Julia Kent: “I find it endlessly interesting, and empowering, to learn about and to interact with technology”
Sometimes music hits you like a lightening bolt. The album “Character” by Julia Kent had this effect on me. I discovered her music by chance in 2015, browsing through different friends favorites lists and after clicking on “Ebb” was unexpectedly transported into a realm of composition and sound that seemed so intensely flawless I was shocked. I had found music by somebody else that seemed to express exactly how I experienced and felt our world. The fact that cello had never really captured me before suddenly seemed ludicrous and I bought all of her albums immediately and for months I could listen to nothing else.
Not only the warm, vibrant sound of her instrument made me feel unbelievably joyous. Her technique of working with loops, subtle field recordings and electronic sounds were more inspirational and exciting than anything I had heard for ages. Ever since that day her music has been an important and integral part of my life, she has inspired my lyrics, my art, my music, my moods and taken me by the hand into sound landscapes that have soothed my soul and brought relief in these confusing and sad times.
This year in January she released a new album “Temporal” which has amplified her orbit of vision and profundity. The compositions are so intricate and meaningful that it seems unbelievable a complete orchestra is not needed to perform them. The mix of wonder and melancholy is almost overwhelming and once more exactly how I feel about our world at the moment. A dreadful grief that we may all be swept away in a wave of avarice and materialism, destroying this glorious planet possibly forever. “Temporal” is solemn. Her usual waves of jubilant, tranquil sound, reminiscent of a cool, clean ocean, have become heavier, burdened, thoughtful and this pensiveness seems appropriate. Her compositions feel like a stream of consciousness moving through our world, mirroring the dark and the light. Sunlit songs like “Floating cities” or the tinkling of small bells and chimes in “Through the Window” sparkle out of every shadow, making me think of Leonard Cohen lyrics “Ring the bells that still can ring, Forget your perfect offering, There is a crack, a crack in everything. That’s how the light gets in.”.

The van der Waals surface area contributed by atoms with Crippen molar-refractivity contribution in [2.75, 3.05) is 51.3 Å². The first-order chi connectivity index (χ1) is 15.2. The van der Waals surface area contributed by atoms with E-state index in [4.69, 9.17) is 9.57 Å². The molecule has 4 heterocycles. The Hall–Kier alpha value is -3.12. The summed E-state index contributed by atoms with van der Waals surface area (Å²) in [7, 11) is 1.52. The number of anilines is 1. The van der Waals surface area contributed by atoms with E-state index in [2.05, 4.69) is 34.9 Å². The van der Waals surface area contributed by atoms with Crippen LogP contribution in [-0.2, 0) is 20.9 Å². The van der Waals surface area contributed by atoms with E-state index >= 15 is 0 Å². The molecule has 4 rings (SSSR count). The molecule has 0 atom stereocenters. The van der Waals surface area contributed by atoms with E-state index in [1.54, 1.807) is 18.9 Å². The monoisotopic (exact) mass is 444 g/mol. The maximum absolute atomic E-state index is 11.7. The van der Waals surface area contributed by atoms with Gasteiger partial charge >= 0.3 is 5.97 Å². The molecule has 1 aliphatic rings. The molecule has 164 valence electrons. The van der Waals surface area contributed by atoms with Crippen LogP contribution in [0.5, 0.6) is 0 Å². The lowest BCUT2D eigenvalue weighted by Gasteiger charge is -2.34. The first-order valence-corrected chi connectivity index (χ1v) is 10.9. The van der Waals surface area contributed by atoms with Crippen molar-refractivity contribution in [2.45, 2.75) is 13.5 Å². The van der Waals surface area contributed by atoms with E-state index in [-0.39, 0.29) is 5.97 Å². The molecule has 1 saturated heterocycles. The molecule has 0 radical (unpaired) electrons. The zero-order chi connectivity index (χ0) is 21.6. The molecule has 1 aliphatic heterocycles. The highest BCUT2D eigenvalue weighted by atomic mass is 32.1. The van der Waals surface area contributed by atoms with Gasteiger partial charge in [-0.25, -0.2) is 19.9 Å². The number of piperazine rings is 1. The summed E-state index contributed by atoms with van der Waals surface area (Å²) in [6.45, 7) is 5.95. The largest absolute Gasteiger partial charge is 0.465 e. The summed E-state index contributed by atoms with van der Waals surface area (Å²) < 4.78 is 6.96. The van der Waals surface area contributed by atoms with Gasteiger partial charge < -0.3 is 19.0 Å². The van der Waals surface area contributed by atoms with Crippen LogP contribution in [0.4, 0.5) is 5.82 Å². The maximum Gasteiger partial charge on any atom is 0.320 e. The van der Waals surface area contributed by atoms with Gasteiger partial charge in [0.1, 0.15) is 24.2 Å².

I believe that artists, who remind us of light in the dark, are the great ones and I feel incredibly honored and thankful to be able to present Julia Kent here today.
Danielle De Picciotto: What is it you look for in music Julia?
Julia Kent: For me, the most important aspect of music is the way it can communicate. It’s a cliché that music is a universal language–but music is, in the end, the only way we can speak to one another without words, and sometimes bridge divides and find commonality that way. With the music that I make, I’m always trying to communicate emotion in the truest and most direct way I can and hoping to connect on a human level. It seems so important, now more than ever, to try to do that. And the music I listen to the most tends to be music that conveys something that transcends language.
When did your interest in cello start? Where you classically trained?
I started playing cello around the age of six, and I did study classically for many years. But, though I’m so grateful to have that background, the world of classical music was not the right place for me. I feel really fortunate to have been able to find my own creative path.
How did you find your own voice? Did this start with loops or was it the result of different experimentations?